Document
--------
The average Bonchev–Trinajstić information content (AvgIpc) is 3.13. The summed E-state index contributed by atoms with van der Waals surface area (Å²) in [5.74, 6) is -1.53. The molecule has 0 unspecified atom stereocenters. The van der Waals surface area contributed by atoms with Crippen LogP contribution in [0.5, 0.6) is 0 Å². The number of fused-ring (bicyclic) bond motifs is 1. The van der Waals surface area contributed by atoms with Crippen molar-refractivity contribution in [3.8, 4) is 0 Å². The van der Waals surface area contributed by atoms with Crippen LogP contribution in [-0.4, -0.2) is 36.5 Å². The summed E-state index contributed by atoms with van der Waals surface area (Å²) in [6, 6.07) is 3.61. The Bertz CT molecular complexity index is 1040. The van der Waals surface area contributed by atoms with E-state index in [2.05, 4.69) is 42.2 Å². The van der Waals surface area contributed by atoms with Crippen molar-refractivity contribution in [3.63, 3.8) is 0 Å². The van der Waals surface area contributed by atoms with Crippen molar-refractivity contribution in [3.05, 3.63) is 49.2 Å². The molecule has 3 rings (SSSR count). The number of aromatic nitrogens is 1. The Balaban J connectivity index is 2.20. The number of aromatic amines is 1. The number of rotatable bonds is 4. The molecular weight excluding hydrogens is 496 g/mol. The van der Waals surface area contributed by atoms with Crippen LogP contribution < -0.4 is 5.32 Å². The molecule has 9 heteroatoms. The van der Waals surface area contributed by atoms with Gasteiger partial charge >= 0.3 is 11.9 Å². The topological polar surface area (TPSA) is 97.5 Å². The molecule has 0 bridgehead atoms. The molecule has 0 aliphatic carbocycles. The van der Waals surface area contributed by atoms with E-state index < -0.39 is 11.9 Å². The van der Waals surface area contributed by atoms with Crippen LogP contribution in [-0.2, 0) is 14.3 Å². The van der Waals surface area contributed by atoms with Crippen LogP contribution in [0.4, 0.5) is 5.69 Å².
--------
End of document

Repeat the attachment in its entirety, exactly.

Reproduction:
The average Bonchev–Trinajstić information content (AvgIpc) is 3.13. The summed E-state index contributed by atoms with van der Waals surface area (Å²) in [5.74, 6) is -1.53. The molecule has 0 unspecified atom stereocenters. The van der Waals surface area contributed by atoms with Crippen LogP contribution in [0.5, 0.6) is 0 Å². The number of fused-ring (bicyclic) bond motifs is 1. The van der Waals surface area contributed by atoms with Crippen molar-refractivity contribution in [3.8, 4) is 0 Å². The van der Waals surface area contributed by atoms with Crippen LogP contribution in [-0.4, -0.2) is 36.5 Å². The summed E-state index contributed by atoms with van der Waals surface area (Å²) in [6, 6.07) is 3.61. The Bertz CT molecular complexity index is 1040. The van der Waals surface area contributed by atoms with E-state index in [2.05, 4.69) is 42.2 Å². The van der Waals surface area contributed by atoms with Crippen molar-refractivity contribution in [3.63, 3.8) is 0 Å². The van der Waals surface area contributed by atoms with Crippen molar-refractivity contribution in [3.05, 3.63) is 49.2 Å². The molecule has 3 rings (SSSR count). The number of aromatic nitrogens is 1. The Balaban J connectivity index is 2.20. The number of aromatic amines is 1. The number of rotatable bonds is 4. The molecular weight excluding hydrogens is 496 g/mol. The van der Waals surface area contributed by atoms with Crippen LogP contribution < -0.4 is 5.32 Å². The molecule has 9 heteroatoms. The van der Waals surface area contributed by atoms with Gasteiger partial charge >= 0.3 is 11.9 Å². The topological polar surface area (TPSA) is 97.5 Å². The molecule has 0 bridgehead atoms. The molecule has 0 aliphatic carbocycles. The van der Waals surface area contributed by atoms with E-state index < -0.39 is 11.9 Å². The van der Waals surface area contributed by atoms with Crippen LogP contribution in [-0.2, 0) is 14.3 Å². The van der Waals surface area contributed by atoms with Crippen LogP contribution in [0.4, 0.5) is 5.69 Å².